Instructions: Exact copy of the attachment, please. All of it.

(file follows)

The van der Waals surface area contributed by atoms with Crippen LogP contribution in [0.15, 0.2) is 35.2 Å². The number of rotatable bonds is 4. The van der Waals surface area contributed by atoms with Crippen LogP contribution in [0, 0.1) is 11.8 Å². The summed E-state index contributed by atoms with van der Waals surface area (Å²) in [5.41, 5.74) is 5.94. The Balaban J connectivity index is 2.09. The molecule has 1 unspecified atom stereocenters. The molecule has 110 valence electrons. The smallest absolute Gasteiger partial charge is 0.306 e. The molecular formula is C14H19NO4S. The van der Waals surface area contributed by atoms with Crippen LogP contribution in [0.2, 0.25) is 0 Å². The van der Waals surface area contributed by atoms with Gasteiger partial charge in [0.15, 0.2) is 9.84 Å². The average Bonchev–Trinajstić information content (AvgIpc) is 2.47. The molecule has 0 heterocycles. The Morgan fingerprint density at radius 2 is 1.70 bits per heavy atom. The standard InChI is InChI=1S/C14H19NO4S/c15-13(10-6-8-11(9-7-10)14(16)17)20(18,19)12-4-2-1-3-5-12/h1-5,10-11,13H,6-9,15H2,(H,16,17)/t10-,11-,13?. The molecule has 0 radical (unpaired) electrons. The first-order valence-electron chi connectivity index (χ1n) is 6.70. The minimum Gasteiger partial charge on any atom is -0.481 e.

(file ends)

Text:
The van der Waals surface area contributed by atoms with Crippen LogP contribution in [0.15, 0.2) is 35.2 Å². The number of rotatable bonds is 4. The van der Waals surface area contributed by atoms with Crippen LogP contribution in [0, 0.1) is 11.8 Å². The summed E-state index contributed by atoms with van der Waals surface area (Å²) in [5.41, 5.74) is 5.94. The Balaban J connectivity index is 2.09. The molecule has 1 unspecified atom stereocenters. The molecule has 110 valence electrons. The smallest absolute Gasteiger partial charge is 0.306 e. The molecular formula is C14H19NO4S. The van der Waals surface area contributed by atoms with Crippen LogP contribution in [0.2, 0.25) is 0 Å². The van der Waals surface area contributed by atoms with Gasteiger partial charge in [0.15, 0.2) is 9.84 Å². The average Bonchev–Trinajstić information content (AvgIpc) is 2.47. The molecule has 0 heterocycles. The Morgan fingerprint density at radius 2 is 1.70 bits per heavy atom. The standard InChI is InChI=1S/C14H19NO4S/c15-13(10-6-8-11(9-7-10)14(16)17)20(18,19)12-4-2-1-3-5-12/h1-5,10-11,13H,6-9,15H2,(H,16,17)/t10-,11-,13?. The molecule has 0 radical (unpaired) electrons. The first-order valence-electron chi connectivity index (χ1n) is 6.70. The minimum Gasteiger partial charge on any atom is -0.481 e.